We first tried to contact the Snort developers on 17th of June for reporting a previous issue. They asked us to send a pcap file, which we did. Unfortunately, we haven’t heard back from them yet. Then, we reported the aforementioned issue to Sourcefire on Sep 14th, as well as to Cisco on Sep 25 (since now Sourcefire has been acquired by Cisco),  including pcap files. Their reaction?

“If you are concerned about Sourcefire product, I suggest that you contact … customer support versus emailing … directly”

Well, sorry guys, but we just tried to help; we do not need any customer support. [for the record: we even tried that given we had some cases/tickets from an ongoing customer project, to no reasonable avail.]

On the contrary, we must say that during our tests and the process of discovering IDPS evasion techniques, the Suricata developers had always the fastest reaction (patching each reported issue in about a week) and, they also say …thank you. On the other hand, TippingPoint, when we reported to them two vulnerabilities, they preferred to patch them …silently.
Anyway, we are pretty sure that Snort and Sourcefire are going to fix these issues at some point. In the meantime, enjoy IPv6 ;).

For more info regarding the techniques and each specific case (including Suricata and TippingPoint), please check our white paper.
Have a great weekend




  1. Roberto,

    thanks for the link and your question.
    Having dealt with them, in a quite cooperative manner, many times (actually since Gaus’ early days there, 2004 or so – pity he seems no longer to be with them) we’re well aware of Cisco PSIRT and their role.
    This time we didn’t go through PSIRT, for mainly two reasons:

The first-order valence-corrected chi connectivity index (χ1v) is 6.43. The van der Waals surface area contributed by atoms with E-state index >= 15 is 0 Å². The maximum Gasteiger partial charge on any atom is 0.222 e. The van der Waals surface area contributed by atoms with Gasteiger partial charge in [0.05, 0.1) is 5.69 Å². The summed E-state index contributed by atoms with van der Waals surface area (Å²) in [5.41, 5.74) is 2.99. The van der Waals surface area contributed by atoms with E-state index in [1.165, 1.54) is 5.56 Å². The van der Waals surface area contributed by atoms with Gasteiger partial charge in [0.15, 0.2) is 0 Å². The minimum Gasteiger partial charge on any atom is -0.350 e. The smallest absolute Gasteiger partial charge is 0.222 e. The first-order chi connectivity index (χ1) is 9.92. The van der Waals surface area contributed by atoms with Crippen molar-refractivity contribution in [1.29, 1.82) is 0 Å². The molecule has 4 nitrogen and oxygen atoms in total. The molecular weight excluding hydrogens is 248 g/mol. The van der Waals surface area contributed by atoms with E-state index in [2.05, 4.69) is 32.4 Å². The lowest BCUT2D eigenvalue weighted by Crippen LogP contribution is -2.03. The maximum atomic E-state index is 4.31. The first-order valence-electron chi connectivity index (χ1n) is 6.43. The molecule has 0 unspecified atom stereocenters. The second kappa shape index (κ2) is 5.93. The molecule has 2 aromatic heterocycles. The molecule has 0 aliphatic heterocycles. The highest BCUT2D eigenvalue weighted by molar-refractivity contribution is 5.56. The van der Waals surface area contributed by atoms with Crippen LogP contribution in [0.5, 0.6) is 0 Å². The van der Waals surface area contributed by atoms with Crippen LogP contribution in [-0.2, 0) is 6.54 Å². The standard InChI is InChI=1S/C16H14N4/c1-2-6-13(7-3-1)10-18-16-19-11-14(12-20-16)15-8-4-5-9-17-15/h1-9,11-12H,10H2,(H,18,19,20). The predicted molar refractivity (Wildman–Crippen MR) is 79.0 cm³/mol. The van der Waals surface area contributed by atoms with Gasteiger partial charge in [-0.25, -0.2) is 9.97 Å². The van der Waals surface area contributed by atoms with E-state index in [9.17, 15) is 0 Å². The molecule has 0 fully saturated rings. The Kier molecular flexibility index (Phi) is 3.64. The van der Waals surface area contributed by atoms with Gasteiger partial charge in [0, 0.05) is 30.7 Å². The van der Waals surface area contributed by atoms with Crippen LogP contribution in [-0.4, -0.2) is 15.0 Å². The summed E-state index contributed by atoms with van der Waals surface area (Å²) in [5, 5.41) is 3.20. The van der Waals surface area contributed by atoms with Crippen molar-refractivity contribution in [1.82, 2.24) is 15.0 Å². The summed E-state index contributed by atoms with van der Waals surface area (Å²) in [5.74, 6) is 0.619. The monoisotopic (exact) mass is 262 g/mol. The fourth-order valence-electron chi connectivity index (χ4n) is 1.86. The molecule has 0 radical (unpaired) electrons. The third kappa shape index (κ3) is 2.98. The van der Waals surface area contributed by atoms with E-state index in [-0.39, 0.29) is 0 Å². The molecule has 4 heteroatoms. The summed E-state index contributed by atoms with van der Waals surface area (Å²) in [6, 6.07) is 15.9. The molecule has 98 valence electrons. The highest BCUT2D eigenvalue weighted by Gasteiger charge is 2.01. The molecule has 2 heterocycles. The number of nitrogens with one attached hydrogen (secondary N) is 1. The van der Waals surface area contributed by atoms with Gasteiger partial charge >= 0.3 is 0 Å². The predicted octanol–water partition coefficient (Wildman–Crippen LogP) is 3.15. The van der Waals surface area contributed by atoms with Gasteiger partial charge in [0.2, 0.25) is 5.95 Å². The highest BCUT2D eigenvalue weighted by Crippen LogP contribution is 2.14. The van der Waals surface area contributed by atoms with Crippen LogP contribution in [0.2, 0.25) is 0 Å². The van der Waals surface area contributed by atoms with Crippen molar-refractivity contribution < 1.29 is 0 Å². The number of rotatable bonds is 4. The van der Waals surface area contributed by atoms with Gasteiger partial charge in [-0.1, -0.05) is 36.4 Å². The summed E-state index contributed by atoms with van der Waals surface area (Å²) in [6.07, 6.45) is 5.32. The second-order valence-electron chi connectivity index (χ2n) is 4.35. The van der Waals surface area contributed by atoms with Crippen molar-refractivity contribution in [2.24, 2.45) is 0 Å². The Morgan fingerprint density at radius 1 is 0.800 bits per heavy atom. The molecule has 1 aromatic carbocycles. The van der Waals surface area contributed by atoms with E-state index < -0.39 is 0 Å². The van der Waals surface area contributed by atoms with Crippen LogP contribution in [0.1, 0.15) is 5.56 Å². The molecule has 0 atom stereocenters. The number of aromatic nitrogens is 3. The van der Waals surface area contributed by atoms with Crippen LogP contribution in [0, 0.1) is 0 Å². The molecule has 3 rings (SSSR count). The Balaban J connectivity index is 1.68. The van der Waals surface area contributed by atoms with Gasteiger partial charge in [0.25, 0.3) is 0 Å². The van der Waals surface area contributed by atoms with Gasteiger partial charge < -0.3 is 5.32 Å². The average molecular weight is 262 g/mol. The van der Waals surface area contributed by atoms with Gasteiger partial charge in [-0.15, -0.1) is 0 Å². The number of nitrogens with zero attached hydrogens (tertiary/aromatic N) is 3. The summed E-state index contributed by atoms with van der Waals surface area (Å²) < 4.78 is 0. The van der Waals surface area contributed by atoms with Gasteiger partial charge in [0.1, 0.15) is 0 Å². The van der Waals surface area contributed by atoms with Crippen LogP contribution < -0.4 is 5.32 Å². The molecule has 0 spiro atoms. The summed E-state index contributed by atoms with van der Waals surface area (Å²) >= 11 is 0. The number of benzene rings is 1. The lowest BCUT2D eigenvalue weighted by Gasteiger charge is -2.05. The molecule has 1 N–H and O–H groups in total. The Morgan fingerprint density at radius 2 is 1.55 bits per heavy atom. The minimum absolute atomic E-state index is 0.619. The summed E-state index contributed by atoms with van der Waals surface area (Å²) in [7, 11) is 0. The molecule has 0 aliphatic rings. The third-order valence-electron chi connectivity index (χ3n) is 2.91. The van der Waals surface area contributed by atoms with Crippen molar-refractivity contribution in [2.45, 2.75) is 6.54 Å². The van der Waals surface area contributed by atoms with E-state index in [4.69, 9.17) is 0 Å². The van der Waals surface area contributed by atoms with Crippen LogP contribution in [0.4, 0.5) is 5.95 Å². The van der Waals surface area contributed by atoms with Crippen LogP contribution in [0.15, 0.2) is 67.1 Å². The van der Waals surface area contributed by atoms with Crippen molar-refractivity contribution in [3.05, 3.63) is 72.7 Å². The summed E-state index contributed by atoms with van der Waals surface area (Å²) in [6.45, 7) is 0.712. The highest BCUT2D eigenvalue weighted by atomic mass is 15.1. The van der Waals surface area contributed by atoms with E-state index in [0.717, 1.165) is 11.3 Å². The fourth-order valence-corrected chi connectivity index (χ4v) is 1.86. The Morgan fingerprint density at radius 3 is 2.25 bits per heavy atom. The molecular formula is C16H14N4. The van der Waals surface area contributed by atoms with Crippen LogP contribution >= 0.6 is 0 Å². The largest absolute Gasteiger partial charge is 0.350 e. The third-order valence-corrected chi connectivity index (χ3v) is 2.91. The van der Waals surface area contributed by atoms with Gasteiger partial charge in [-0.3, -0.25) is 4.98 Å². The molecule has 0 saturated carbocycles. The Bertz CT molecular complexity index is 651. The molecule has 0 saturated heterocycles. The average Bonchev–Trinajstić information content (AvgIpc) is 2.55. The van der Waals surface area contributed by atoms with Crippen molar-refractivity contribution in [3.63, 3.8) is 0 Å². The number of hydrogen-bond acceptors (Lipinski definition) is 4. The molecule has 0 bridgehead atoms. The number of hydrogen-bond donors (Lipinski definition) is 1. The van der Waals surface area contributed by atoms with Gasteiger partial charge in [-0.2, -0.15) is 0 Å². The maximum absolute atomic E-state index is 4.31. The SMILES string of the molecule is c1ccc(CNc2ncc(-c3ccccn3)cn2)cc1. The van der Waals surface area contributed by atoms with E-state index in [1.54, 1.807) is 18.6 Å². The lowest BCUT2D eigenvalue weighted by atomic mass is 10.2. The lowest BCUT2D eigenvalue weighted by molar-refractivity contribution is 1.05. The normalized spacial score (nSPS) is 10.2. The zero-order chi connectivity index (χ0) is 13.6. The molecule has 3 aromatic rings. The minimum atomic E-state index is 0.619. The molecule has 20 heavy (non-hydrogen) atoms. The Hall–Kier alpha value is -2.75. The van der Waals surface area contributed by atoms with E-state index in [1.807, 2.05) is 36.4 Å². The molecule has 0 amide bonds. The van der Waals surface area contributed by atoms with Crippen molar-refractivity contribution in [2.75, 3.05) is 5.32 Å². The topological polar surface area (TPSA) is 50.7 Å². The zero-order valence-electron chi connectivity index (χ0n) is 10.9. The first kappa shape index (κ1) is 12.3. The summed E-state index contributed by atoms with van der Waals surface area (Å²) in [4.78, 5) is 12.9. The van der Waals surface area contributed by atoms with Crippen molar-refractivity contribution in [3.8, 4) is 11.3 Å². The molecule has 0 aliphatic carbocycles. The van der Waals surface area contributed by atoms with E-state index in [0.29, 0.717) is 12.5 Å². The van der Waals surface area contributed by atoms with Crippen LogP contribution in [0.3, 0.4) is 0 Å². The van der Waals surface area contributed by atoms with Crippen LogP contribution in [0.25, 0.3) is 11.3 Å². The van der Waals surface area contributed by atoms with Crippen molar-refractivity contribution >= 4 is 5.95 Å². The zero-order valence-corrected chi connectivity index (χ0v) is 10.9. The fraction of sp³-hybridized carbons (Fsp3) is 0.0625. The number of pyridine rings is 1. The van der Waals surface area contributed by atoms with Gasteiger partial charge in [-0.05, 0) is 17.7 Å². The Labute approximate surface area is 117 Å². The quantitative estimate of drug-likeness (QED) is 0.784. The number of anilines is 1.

– initial contact was established to Snort/Sourcefire team before the acquisition and we tried to follow up via the same channels.
    – we did not consider our findings as “security vulnerabilties” in the first place but as “deficient core properties of the product” which then had to be handled by “the guys closely related to the product”. To give you an analogy: if a car has a problem with tire pressure – which _could_ lead to an accident and hence be considered a safety problem – would you then contact the car manufacturing people themselves [namely their “tire guys”] or their security department? We chose the former.
    Suffice to say that at least five (5) people with a email address were involved in various communication acts (all of which included many details and, upon request, pcap files). And, yes, at some point we were just no longer interested in adding more parties (like PSIRT) to the procedure. Why would we? Enough energy was spent already… “if the tire guys don’t see a problem with the tires failing”…

    Please allow to cite another vendor which we reported similar problems to in the following:
    “They [ed.: our reports] are friendly, detailed and accurate. Doesn’t get much better, so please keep it up!”

    From our perspective we tried hard. At some point we realized that – probably due to the merger – priorities were set otherwise, on the Sourcefire/Cisco side.



  2. Didn’t you already have the answer for this? You published it in your blackhat paper at least.

    116:456 handles this case perfectly well. That you assert the traffic is valid is no more meaningful than asserting that ipv4 source routing is valid, that telnet is valid, that digest auth is valid, that double encoded http is valid, etc. When you see any of these things in places you shouldn’t it should just be blocked. No need to look for attacks, the traffic itself is an indication of bad.

  3. @Jason.
    The case that you mention about Snort is the one reported in June. Unfortunately, the completely new cases that we discovered and reported in early September, are not handled by 116:456.
    We clearly mention this in our BH EU paper.

Leave a Reply

Your email address will not be published. Required fields are marked *